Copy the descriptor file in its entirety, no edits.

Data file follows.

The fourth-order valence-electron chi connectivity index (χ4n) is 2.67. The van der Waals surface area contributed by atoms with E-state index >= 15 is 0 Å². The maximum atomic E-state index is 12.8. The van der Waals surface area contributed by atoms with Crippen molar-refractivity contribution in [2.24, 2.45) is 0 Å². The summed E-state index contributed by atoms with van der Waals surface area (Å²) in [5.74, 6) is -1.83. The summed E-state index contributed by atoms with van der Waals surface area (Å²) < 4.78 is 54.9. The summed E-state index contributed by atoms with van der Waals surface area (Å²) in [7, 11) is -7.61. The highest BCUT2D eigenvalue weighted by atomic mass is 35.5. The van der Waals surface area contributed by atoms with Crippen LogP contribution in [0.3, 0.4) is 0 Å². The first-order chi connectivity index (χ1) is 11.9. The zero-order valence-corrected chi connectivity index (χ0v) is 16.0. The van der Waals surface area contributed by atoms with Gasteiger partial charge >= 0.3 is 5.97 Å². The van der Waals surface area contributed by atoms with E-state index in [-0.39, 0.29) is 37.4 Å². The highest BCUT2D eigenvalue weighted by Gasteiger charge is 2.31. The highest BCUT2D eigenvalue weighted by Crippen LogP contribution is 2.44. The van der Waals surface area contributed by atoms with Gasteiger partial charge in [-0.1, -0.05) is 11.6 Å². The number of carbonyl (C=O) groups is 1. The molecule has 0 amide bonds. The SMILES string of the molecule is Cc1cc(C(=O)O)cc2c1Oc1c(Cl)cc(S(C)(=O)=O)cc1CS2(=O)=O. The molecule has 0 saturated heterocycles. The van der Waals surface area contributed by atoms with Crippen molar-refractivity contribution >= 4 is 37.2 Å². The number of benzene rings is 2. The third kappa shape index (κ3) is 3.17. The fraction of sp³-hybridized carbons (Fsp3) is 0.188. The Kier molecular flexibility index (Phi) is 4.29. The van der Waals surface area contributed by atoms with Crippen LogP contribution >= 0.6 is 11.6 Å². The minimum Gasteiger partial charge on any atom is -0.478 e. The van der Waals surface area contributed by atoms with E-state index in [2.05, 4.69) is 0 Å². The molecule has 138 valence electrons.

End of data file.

The fourth-order valence-electron chi connectivity index (χ4n) is 2.67. The van der Waals surface area contributed by atoms with E-state index >= 15 is 0 Å². The maximum atomic E-state index is 12.8. The van der Waals surface area contributed by atoms with Crippen molar-refractivity contribution in [2.24, 2.45) is 0 Å². The summed E-state index contributed by atoms with van der Waals surface area (Å²) in [5.74, 6) is -1.83. The summed E-state index contributed by atoms with van der Waals surface area (Å²) < 4.78 is 54.9. The summed E-state index contributed by atoms with van der Waals surface area (Å²) in [7, 11) is -7.61. The highest BCUT2D eigenvalue weighted by atomic mass is 35.5. The van der Waals surface area contributed by atoms with Crippen LogP contribution in [0.3, 0.4) is 0 Å². The first-order chi connectivity index (χ1) is 11.9. The zero-order valence-corrected chi connectivity index (χ0v) is 16.0. The van der Waals surface area contributed by atoms with Gasteiger partial charge >= 0.3 is 5.97 Å². The van der Waals surface area contributed by atoms with E-state index in [-0.39, 0.29) is 37.4 Å². The highest BCUT2D eigenvalue weighted by Gasteiger charge is 2.31. The highest BCUT2D eigenvalue weighted by Crippen LogP contribution is 2.44. The van der Waals surface area contributed by atoms with Gasteiger partial charge in [-0.1, -0.05) is 11.6 Å². The number of carbonyl (C=O) groups is 1. The molecule has 0 amide bonds. The SMILES string of the molecule is Cc1cc(C(=O)O)cc2c1Oc1c(Cl)cc(S(C)(=O)=O)cc1CS2(=O)=O. The molecule has 0 saturated heterocycles. The van der Waals surface area contributed by atoms with Crippen molar-refractivity contribution >= 4 is 37.2 Å². The number of benzene rings is 2. The third kappa shape index (κ3) is 3.17. The fraction of sp³-hybridized carbons (Fsp3) is 0.188. The Kier molecular flexibility index (Phi) is 4.29. The van der Waals surface area contributed by atoms with Crippen LogP contribution >= 0.6 is 11.6 Å². The minimum Gasteiger partial charge on any atom is -0.478 e. The van der Waals surface area contributed by atoms with E-state index in [2.05, 4.69) is 0 Å². The molecule has 138 valence electrons.